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Saenz v. Roe

(1999)

Supreme Court of the United States - 526 U.S. 489

tl;dr:

Court strikes a law down as unconstitutional on the basis of privileges/immunities clause.

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Facts & HoldingSaenz v. Roe case brief facts & holding

Facts:In 1992, CA enacted a statue that limited the maximum...

Holding:Constitutional right to travel from one state to another is...

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Saenz v. Roe | Case Brief DeepDive
Majority opinion, author: Justice Stevens
Level 1
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The Supreme Court affirmed that the constitutional right to travel is a personal right guaranteed to all individuals, and it can be asserted against both private interference and governmental action. Durational residency requirements that inhibit the migration of needy persons into a state are unconstitutional, and a classification that penalizes the right to travel violates the Equal Protection Clause unless it is necessary to promote a compelling governmental interest. Discrimination against citizens who have been domiciled in a state for less than a year is subject to a strict standard of review. Discrimination against citizens who have completed their interstate travel is not incidental to the state's welfare scheme, and the right to travel includes the right to be treated equally in a new state of residence. The court has determined that the need for welfare benefits of the respondents and the class they represent is not related to the length of time they have resided in California. The classifications being challenged in this case are based solely on the length of residency in California and the prior residency location of the disfavored class members. California must justify why it is fiscally sound to discriminate against citizens who have been residents for less than a year and why it is acceptable to apply different rules within that class.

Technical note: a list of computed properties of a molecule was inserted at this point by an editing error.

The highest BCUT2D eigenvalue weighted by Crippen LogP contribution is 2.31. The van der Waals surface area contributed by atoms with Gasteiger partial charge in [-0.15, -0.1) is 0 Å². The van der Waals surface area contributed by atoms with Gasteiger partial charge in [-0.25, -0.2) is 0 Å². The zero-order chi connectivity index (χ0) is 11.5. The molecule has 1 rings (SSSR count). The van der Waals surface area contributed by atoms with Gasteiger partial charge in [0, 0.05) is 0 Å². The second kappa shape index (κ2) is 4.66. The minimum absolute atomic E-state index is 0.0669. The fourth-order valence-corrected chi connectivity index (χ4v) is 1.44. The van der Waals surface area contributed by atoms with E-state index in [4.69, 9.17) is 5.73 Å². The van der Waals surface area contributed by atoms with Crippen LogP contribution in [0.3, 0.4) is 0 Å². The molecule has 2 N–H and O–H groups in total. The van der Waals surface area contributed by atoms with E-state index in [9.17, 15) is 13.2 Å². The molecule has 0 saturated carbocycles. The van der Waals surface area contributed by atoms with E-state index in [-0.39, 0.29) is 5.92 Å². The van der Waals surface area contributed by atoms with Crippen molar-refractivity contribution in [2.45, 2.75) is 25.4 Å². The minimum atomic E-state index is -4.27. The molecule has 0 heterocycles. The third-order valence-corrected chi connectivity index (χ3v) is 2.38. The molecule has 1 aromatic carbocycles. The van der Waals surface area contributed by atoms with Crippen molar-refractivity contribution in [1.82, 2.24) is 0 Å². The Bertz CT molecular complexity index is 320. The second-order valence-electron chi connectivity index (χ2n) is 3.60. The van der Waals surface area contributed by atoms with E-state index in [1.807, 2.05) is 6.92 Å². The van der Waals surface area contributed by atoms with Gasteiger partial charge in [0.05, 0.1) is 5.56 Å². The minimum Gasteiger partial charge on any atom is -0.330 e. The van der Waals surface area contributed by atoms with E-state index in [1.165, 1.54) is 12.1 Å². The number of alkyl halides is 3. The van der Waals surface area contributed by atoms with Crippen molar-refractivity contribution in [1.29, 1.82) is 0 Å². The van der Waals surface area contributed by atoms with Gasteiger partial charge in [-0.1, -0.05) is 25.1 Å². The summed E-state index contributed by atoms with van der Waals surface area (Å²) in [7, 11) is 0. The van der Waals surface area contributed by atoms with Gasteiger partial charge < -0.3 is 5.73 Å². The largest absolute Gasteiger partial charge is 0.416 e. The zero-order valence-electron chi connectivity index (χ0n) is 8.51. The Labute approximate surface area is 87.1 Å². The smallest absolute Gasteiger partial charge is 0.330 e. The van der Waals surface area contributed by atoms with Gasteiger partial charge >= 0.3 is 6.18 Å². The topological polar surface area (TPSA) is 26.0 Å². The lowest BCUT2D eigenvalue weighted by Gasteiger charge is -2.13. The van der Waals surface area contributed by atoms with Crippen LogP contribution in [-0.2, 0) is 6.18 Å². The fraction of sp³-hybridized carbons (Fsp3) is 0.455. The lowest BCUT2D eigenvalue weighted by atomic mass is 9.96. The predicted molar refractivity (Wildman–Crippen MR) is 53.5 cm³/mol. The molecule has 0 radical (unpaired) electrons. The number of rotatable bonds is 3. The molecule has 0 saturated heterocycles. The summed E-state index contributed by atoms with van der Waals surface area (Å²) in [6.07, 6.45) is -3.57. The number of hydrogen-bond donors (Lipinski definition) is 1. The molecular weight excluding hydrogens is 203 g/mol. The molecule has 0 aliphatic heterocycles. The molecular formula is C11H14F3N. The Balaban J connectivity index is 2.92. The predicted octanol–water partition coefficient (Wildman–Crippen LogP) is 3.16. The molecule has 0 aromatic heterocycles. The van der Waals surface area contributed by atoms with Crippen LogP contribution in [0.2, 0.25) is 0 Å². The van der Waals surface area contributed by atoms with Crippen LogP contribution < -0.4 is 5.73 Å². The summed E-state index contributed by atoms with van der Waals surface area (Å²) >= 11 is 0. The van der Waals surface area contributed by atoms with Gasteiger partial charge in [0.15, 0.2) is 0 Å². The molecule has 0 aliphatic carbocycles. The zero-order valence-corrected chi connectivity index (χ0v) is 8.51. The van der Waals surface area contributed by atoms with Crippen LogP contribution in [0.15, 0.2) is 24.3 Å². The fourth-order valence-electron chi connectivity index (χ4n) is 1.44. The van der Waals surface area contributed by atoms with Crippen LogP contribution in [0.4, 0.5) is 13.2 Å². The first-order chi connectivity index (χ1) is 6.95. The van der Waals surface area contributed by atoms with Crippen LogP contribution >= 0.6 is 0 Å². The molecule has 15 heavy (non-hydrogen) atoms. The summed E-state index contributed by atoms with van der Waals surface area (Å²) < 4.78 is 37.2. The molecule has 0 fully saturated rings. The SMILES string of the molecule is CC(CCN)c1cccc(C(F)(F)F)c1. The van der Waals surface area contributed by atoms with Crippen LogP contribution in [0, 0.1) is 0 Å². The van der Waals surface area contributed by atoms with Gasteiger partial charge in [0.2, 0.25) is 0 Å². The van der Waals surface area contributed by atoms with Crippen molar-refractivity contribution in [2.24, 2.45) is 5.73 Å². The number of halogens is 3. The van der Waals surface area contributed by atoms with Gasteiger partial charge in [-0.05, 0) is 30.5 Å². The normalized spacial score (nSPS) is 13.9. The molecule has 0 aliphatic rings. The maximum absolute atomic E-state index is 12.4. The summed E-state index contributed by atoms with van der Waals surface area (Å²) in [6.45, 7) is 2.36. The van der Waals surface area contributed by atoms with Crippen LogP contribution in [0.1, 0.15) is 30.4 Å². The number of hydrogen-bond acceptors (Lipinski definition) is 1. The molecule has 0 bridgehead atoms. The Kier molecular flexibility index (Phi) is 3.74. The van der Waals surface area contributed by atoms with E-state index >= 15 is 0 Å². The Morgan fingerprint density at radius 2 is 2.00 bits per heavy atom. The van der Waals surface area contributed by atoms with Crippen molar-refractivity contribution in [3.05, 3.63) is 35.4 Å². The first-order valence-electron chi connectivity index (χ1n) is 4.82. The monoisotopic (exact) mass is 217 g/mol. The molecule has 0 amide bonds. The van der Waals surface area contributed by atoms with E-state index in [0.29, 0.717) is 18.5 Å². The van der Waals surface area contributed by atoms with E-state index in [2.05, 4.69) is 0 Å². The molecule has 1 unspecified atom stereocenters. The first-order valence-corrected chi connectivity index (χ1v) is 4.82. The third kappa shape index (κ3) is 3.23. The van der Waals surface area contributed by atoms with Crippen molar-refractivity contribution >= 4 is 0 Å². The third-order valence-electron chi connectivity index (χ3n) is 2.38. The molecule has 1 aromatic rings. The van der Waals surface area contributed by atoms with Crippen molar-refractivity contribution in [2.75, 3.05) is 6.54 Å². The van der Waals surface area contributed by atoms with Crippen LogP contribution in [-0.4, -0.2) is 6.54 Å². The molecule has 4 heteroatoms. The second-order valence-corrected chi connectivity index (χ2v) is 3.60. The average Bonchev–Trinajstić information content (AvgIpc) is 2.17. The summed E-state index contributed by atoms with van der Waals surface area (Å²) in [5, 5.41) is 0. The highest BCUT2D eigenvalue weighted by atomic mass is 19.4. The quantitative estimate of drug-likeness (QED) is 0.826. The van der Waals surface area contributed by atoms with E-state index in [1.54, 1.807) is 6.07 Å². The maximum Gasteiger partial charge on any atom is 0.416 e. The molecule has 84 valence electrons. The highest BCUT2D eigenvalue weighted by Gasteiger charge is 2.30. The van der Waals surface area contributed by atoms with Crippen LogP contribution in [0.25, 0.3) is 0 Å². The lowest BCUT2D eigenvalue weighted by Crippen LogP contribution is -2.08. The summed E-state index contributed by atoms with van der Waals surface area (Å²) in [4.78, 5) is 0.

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Dissenting opinion, author: Ghief Justice Rehnquist
Level 1
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The dissenting opinion disagrees with the majority's use of the Privileges or Immunities Clause of the Fourteenth Amendment to strike down a residency requirement. The opinion argues that the statute under consideration does not violate the right to travel since it does not create any obstruction for the respondents' arrival in California. The right to travel and the right to become a citizen are distinct rights under the Fourteenth Amendment's Privileges or Immunities Clause. The Court has established a new framework for defining what residence requirements violate the right to travel. The Court has ruled that a state cannot classify its citizens by the length of their residence in the state, except in certain ill-defined circumstances, without violating the Privileges or Immunities Clause of the Fourteenth Amendment. States can use objective criteria such as durational residence requirements to test a new resident's resolve before granting certain in-state benefits. The Court believes that States should be given deference in allocating limited public welfare funds among potential recipients and that States can require a one-year residence before granting welfare benefits.

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Dissenting opinion, author: Justice Thomas
Level 1
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The dissenting opinion argues that the majority's interpretation of the Privileges or Immunities Clause in the Fourteenth Amendment was not intended when it was enacted and ratified. The original meaning of the Privileges or Immunities Clause can be traced back to the 1606 Charter of Virginia, which granted all subjects residing in the colonies the same liberties and immunities as if they were born in England. The clause protected fundamental rights and liberties that were enjoyed by citizens of all states, including the right to government protection, life, liberty, property, happiness, and safety, with reasonable restrictions. Other privileges and immunities include the right to travel, habeas corpus, the right to sue in state courts, and to be free from higher taxes than other citizens of the state. The Privileges and Immunities Clause of Article IV only encompasses fundamental rights that belong to all citizens of the United States, not equal access to all public benefits. The Slaughter-House Cases limited the privileges or immunities guaranteed by the Fourteenth Amendment to those belonging to a citizen of the United States as such, but did not specify what those privileges or immunities were.

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